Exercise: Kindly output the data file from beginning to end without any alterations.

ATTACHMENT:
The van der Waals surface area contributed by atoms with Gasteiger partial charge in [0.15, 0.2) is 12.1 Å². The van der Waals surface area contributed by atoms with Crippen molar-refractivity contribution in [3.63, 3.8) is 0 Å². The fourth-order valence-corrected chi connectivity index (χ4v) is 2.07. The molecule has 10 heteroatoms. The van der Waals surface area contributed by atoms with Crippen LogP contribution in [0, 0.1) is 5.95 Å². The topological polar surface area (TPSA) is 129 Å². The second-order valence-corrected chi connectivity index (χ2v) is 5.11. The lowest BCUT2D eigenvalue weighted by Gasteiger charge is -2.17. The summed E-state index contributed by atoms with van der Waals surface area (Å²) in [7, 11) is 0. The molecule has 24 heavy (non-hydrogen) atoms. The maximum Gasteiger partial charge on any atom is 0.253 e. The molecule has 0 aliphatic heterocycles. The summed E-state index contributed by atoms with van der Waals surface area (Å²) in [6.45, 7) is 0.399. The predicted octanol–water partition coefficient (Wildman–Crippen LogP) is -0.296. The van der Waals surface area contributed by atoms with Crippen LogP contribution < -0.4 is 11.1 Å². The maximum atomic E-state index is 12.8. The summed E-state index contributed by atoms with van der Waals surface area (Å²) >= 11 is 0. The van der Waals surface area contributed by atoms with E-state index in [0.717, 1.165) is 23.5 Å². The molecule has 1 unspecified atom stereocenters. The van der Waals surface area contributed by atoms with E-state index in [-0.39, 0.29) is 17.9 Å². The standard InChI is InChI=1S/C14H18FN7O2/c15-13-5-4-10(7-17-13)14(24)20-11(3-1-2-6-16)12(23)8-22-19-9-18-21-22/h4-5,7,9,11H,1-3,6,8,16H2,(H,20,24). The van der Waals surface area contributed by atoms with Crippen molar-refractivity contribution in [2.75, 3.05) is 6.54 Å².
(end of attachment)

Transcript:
The van der Waals surface area contributed by atoms with Gasteiger partial charge in [0.15, 0.2) is 12.1 Å². The van der Waals surface area contributed by atoms with Crippen molar-refractivity contribution in [3.63, 3.8) is 0 Å². The fourth-order valence-corrected chi connectivity index (χ4v) is 2.07. The molecule has 10 heteroatoms. The van der Waals surface area contributed by atoms with Crippen LogP contribution in [0, 0.1) is 5.95 Å². The topological polar surface area (TPSA) is 129 Å². The second-order valence-corrected chi connectivity index (χ2v) is 5.11. The lowest BCUT2D eigenvalue weighted by Gasteiger charge is -2.17. The summed E-state index contributed by atoms with van der Waals surface area (Å²) in [7, 11) is 0. The molecule has 24 heavy (non-hydrogen) atoms. The maximum Gasteiger partial charge on any atom is 0.253 e. The molecule has 0 aliphatic heterocycles. The summed E-state index contributed by atoms with van der Waals surface area (Å²) in [6.45, 7) is 0.399. The predicted octanol–water partition coefficient (Wildman–Crippen LogP) is -0.296. The van der Waals surface area contributed by atoms with Crippen LogP contribution < -0.4 is 11.1 Å². The maximum atomic E-state index is 12.8. The summed E-state index contributed by atoms with van der Waals surface area (Å²) >= 11 is 0. The van der Waals surface area contributed by atoms with E-state index in [0.717, 1.165) is 23.5 Å². The molecule has 1 unspecified atom stereocenters. The van der Waals surface area contributed by atoms with E-state index in [-0.39, 0.29) is 17.9 Å². The standard InChI is InChI=1S/C14H18FN7O2/c15-13-5-4-10(7-17-13)14(24)20-11(3-1-2-6-16)12(23)8-22-19-9-18-21-22/h4-5,7,9,11H,1-3,6,8,16H2,(H,20,24). The van der Waals surface area contributed by atoms with Crippen molar-refractivity contribution in [2.75, 3.05) is 6.54 Å².